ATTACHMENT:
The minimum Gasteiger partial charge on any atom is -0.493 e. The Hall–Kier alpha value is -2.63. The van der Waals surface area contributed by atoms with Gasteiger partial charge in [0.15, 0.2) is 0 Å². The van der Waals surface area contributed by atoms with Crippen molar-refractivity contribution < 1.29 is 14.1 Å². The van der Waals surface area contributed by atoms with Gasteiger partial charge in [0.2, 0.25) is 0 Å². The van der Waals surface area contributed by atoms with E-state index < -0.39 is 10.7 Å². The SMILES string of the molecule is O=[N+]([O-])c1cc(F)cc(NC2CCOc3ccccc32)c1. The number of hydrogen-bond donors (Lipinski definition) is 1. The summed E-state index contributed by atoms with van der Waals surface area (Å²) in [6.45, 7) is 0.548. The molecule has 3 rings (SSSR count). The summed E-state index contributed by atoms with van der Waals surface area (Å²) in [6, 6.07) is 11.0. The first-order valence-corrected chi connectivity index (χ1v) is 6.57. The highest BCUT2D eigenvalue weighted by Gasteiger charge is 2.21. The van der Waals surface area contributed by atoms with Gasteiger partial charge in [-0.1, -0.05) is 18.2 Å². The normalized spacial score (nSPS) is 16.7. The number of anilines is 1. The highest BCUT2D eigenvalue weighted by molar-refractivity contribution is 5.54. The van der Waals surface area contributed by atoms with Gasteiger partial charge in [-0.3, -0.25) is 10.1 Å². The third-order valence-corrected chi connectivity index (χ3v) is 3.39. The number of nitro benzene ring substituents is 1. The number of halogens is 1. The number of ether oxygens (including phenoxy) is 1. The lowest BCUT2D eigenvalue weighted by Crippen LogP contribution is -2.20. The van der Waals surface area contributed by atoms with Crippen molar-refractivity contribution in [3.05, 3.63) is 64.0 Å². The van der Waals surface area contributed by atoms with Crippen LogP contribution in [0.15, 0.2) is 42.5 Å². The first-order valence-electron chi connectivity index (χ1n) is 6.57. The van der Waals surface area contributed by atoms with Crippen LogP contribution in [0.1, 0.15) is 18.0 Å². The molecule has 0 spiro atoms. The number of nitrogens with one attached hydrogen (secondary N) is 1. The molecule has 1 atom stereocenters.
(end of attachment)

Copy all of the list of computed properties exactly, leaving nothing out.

The minimum Gasteiger partial charge on any atom is -0.493 e. The Hall–Kier alpha value is -2.63. The van der Waals surface area contributed by atoms with Gasteiger partial charge in [0.15, 0.2) is 0 Å². The van der Waals surface area contributed by atoms with Crippen molar-refractivity contribution < 1.29 is 14.1 Å². The van der Waals surface area contributed by atoms with Gasteiger partial charge in [0.2, 0.25) is 0 Å². The van der Waals surface area contributed by atoms with E-state index < -0.39 is 10.7 Å². The SMILES string of the molecule is O=[N+]([O-])c1cc(F)cc(NC2CCOc3ccccc32)c1. The number of hydrogen-bond donors (Lipinski definition) is 1. The summed E-state index contributed by atoms with van der Waals surface area (Å²) in [6.45, 7) is 0.548. The molecule has 3 rings (SSSR count). The summed E-state index contributed by atoms with van der Waals surface area (Å²) in [6, 6.07) is 11.0. The first-order valence-corrected chi connectivity index (χ1v) is 6.57. The highest BCUT2D eigenvalue weighted by Gasteiger charge is 2.21. The van der Waals surface area contributed by atoms with Gasteiger partial charge in [-0.1, -0.05) is 18.2 Å². The normalized spacial score (nSPS) is 16.7. The number of anilines is 1. The highest BCUT2D eigenvalue weighted by molar-refractivity contribution is 5.54. The van der Waals surface area contributed by atoms with Gasteiger partial charge in [-0.3, -0.25) is 10.1 Å². The third-order valence-corrected chi connectivity index (χ3v) is 3.39. The number of nitro benzene ring substituents is 1. The number of halogens is 1. The number of ether oxygens (including phenoxy) is 1. The lowest BCUT2D eigenvalue weighted by Crippen LogP contribution is -2.20. The van der Waals surface area contributed by atoms with Crippen molar-refractivity contribution in [3.05, 3.63) is 64.0 Å². The van der Waals surface area contributed by atoms with Crippen LogP contribution in [0.15, 0.2) is 42.5 Å². The first-order valence-electron chi connectivity index (χ1n) is 6.57. The van der Waals surface area contributed by atoms with Crippen LogP contribution in [0.1, 0.15) is 18.0 Å². The molecule has 0 spiro atoms. The number of nitrogens with one attached hydrogen (secondary N) is 1. The molecule has 1 atom stereocenters.